The massive manta ray is also known as the devil ray, because its cephalic lobes – the fleshy appendages on either side of the ray’s wide mouth – resemble horns when extended forward.
  • Size

    20 feet (6 m)
  • Diet

    Plankton and small fish
  • Range

    Western Atlantic, Gulf of Mexico
  • Habitat

    Reefs, atolls, island groups and the continental shelf

Physical Characteristics

  • Has a broad head with an enormous wide mouth flanked by two broad, flexible, fleshy lobes (cephalic fins). These lobes are usually kept rolled and pointed forward except when the manta is feeding; at this time the cephalic lobes will be open and extended.
  • Sometimes called the “devil ray” because when rolled and projected forward, the cephalic lobes have the appearance of horns.
  • Reaches weights of up to 3,080 lbs. (1400 kg) can be up to 20 feet (6 m) across.
  • This species of manta may show great variation in pattern, but generally can be described as such:
    • Dorsal surface is dark in color with lighter shoulder patches. The underside is mostly white, dotted with black or charcoal blotches.
      The patterns on the shoulders and underside exhibit many arrangements and can help identify individual animals.
  • Tail is whip-like and has a thick round mass at the base, just behind the dorsal fin. This is an identifying feature of this species.

Animal Fact

Manta rays have been spotted jumping out of the water.

Diet / Feeding


  • Primarily a plankton feeder, but also consumes small fish.
  • Its two cephalic lobes are unrolled and held at a downward angle to create a funnel guiding prey into its mouth.


  • Feeds near or at the surface where plankton accumulates, frequently around reefs. The prey that enters the mouth is filtered from the water by the gill rakers (filter plates), located on the internal gill arches, and then swallowed.
  • During feeding the manta ray may repeatedly somersault underwater and also occasionally break the surface. It also feeds in a horizontal orientation.

Range / Habitat


  • Occurs in warm temperate and tropical waters of the Western Atlantic throughout the Western Caribbean and in some areas of the Gulf of Mexico.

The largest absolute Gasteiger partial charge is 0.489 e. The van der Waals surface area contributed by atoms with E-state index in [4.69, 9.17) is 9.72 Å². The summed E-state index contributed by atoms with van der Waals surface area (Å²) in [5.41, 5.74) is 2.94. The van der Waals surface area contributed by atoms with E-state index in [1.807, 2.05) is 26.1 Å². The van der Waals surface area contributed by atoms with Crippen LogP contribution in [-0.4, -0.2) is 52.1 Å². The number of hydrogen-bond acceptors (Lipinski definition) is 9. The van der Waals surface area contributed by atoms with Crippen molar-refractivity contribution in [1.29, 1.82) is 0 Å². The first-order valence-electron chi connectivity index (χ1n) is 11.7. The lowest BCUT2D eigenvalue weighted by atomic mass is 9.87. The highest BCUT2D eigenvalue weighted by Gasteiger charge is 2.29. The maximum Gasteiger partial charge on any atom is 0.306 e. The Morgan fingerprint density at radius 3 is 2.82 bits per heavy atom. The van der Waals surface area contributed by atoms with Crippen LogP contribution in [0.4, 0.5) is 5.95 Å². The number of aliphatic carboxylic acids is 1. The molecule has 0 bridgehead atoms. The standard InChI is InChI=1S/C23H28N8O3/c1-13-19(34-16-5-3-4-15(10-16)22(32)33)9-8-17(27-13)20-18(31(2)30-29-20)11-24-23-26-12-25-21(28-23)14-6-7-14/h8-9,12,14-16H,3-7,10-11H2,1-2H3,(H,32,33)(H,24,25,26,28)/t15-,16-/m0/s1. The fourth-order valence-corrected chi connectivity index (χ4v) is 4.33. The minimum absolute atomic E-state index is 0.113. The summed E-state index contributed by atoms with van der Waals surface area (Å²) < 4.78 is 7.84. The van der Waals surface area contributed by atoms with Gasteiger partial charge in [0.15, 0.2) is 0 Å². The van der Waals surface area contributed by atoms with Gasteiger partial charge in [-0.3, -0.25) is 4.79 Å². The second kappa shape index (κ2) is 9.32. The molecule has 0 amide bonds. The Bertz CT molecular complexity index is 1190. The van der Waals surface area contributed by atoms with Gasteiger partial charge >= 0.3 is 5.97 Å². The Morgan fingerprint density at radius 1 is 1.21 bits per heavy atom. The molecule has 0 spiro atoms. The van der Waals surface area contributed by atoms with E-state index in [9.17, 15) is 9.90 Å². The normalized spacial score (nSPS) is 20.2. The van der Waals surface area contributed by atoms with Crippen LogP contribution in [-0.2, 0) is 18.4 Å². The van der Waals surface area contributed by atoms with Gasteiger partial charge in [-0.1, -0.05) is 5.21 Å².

• Frequently observed around reefs, atolls, island groups and the continental shelf with consistent upwelling currents.

Reproduction & Growth

  • Ovoviviparous, meaning that the embryo develops within eggs retained in the mother’s uterus. The embryo is nourished by its egg’s small yolk, but also receives nourishment from the mother through small projections in the uterus called “villi” or trophonemata.
  • Females give birth to one or two live young. The pups are born with their wings folded around their body to allow easier passage through the birth canal.

Conservation Status

  • “Endangered” on the IUCN Red List.
  • CITES Appendix 2.

Additional Information

  • Manta rays have been observed jumping from the water, mainly in spring and autumn. This seems to be associated with mating displays, although it may also be social behavior or actions related to dislodging skin parasites.
  • “Manta ray” comes from the Latin mantum, meaning cloak or veil.
  • Fishing pressure and by-catch in drift and set nets are depleting local populations.
  • It is harpooned and harvested in some areas for its meat, skin and oil-rich liver.
  • The branchial arches of the gills are dried and used in Asian medicine, contributing to additional harvesting.
  • The only natural enemies of the manta ray are large sharks and humans.
  • This manta ray has 18 rows of teeth on the center of the lower jaw.


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